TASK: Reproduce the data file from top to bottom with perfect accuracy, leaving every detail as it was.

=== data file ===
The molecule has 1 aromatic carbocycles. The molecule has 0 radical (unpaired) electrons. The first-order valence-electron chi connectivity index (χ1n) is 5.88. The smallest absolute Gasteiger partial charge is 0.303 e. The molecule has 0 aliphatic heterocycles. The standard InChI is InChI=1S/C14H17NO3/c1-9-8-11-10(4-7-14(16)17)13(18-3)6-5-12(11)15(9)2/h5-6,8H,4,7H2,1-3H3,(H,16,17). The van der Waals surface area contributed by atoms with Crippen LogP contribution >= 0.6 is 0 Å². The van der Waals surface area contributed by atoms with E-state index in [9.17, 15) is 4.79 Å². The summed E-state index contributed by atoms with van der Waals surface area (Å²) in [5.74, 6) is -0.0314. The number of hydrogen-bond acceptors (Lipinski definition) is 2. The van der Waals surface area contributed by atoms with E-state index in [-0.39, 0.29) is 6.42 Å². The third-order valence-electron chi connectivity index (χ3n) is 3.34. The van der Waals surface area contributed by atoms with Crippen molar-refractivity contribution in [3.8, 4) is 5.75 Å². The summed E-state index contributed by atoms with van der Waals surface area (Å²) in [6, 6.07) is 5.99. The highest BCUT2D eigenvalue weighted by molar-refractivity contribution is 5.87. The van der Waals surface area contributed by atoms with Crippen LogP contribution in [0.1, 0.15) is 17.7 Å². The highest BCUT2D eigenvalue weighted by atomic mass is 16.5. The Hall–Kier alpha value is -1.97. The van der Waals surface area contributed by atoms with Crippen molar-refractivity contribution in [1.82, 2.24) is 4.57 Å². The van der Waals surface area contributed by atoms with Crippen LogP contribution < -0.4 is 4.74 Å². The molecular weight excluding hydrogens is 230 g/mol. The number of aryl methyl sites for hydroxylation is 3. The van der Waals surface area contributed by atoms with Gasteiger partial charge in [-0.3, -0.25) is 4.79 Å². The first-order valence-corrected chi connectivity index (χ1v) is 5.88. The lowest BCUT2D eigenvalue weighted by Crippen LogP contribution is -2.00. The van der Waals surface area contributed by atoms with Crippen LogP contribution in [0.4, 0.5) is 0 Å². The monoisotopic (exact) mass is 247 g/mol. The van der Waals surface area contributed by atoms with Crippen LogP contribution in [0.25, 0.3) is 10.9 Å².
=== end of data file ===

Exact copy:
The molecule has 1 aromatic carbocycles. The molecule has 0 radical (unpaired) electrons. The first-order valence-electron chi connectivity index (χ1n) is 5.88. The smallest absolute Gasteiger partial charge is 0.303 e. The molecule has 0 aliphatic heterocycles. The standard InChI is InChI=1S/C14H17NO3/c1-9-8-11-10(4-7-14(16)17)13(18-3)6-5-12(11)15(9)2/h5-6,8H,4,7H2,1-3H3,(H,16,17). The van der Waals surface area contributed by atoms with Crippen LogP contribution >= 0.6 is 0 Å². The van der Waals surface area contributed by atoms with E-state index in [9.17, 15) is 4.79 Å². The summed E-state index contributed by atoms with van der Waals surface area (Å²) in [5.74, 6) is -0.0314. The number of hydrogen-bond acceptors (Lipinski definition) is 2. The van der Waals surface area contributed by atoms with E-state index in [-0.39, 0.29) is 6.42 Å². The third-order valence-electron chi connectivity index (χ3n) is 3.34. The van der Waals surface area contributed by atoms with Crippen molar-refractivity contribution in [3.8, 4) is 5.75 Å². The summed E-state index contributed by atoms with van der Waals surface area (Å²) in [6, 6.07) is 5.99. The highest BCUT2D eigenvalue weighted by molar-refractivity contribution is 5.87. The van der Waals surface area contributed by atoms with Crippen LogP contribution in [0.1, 0.15) is 17.7 Å². The highest BCUT2D eigenvalue weighted by atomic mass is 16.5. The Hall–Kier alpha value is -1.97. The van der Waals surface area contributed by atoms with Crippen molar-refractivity contribution in [1.82, 2.24) is 4.57 Å². The van der Waals surface area contributed by atoms with Crippen LogP contribution < -0.4 is 4.74 Å². The molecular weight excluding hydrogens is 230 g/mol. The number of aryl methyl sites for hydroxylation is 3. The van der Waals surface area contributed by atoms with Gasteiger partial charge in [-0.3, -0.25) is 4.79 Å². The first-order valence-corrected chi connectivity index (χ1v) is 5.88. The lowest BCUT2D eigenvalue weighted by Crippen LogP contribution is -2.00. The van der Waals surface area contributed by atoms with Crippen LogP contribution in [0.4, 0.5) is 0 Å². The monoisotopic (exact) mass is 247 g/mol. The van der Waals surface area contributed by atoms with Crippen LogP contribution in [0.25, 0.3) is 10.9 Å².